They could help detect a drop in blood sugaror even an impending heart attack.
We’d like to see more car manufacturersthink this progressively.
An FDA approved bioprinted tissue The San Diego-based company, Organovo is focusingon the technology of 3D printing biomaterials.
They have successfully bio-printed liver tissuesin 2014 and they seem to be years away from printing liver parts for transplantation.
Based on their announcements we already expectedlast year that their first bioprinted products are expected to make it to the FDA in 2019, and we already saw a lot of regulatory discussions about 3D bioprinting – these will continuemore intensively into the new year.
A smart alarm revolution There are tons of wearables, sleep sensorsand sleep apps out there.
Even fitness trackers can follow your sleep.
But the Holy Grail of health tracking is thesmart sleep alarm.
Since we sleep in cycles, we can feel completelygroggy or fully rested depending on where we are in the cycle at the time of wakingup.
But Smart Alarm analyzes your sleep and wakesyou up at just the right time.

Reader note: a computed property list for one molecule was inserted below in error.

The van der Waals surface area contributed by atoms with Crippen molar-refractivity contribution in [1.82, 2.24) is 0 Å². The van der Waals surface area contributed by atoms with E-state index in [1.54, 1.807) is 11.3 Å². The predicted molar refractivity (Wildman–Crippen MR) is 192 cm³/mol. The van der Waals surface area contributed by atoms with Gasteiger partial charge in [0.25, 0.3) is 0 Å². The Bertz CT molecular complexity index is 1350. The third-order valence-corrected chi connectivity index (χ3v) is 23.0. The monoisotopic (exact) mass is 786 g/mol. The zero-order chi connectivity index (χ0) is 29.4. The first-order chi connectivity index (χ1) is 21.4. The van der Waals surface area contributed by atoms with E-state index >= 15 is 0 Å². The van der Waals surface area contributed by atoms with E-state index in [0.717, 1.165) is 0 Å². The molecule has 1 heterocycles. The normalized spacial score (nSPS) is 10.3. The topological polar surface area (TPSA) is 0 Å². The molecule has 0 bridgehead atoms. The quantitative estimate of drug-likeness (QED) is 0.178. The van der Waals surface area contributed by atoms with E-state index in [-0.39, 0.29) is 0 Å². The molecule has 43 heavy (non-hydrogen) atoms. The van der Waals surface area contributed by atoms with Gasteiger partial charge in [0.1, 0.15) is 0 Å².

A few days ago, I realized that the FitbitIonic has a smart sleep alarm feature, I tried it and it works wonders.
I hope that the rest of the sleep trackermanufacturers will also pull it together, and in a few years, when we look back, wewon’t even understand how we could torture ourselves by waking up to a regular alarmclock.
based algorithms and services approvedby the FDA As wearables and innovative digital healthtechnologies swarm our lives and our hospitals, we have access to more health data than ever.
And with A.
we have the ability to processthem and gain insight that was unimaginable before.
applications will help us with fasterand more accurate medical diagnosis; and cheaper, more effective R&D.
IBM has already taken the first steps.
Watson launched a special program for oncologistswhich is able to provide clinicians with evidence based treatment options.
Deep-learning and machine learning is readyto take healthcare by storm and we hope we’ll see a flock of approvals in the near futureas A.
I finally enters our lives.
Big Tech in Big Pharma We’ve talked a lot about how Silicon Valleyis looking into healthcare as their next big undertaking.
Apple focuses on its consumer products toturn them into medical-monitoring devices.
Amazon is building on its logistics and distributionsavvy to sell prescription drugs and medical supplies online.
Google, as a pioneer in AI research, is bettingon the analysis of big data.
And even Uber wants to replace ambulances.
Healthcare is a 3 trillion dollar pie in theUS alone, and it’s ripe for disruption.
These companies have clearly stated that theywant a piece of that pie, and they have the ability to radically change healthcare forthe better.
Expect to hear more from them in the future.
I hope you enjoyed this list about our expectationsfor 2019, and that you’re just as excited about them as we are.
If you’d like to hear more about these topics, you can find my new Ebook on Leanpub.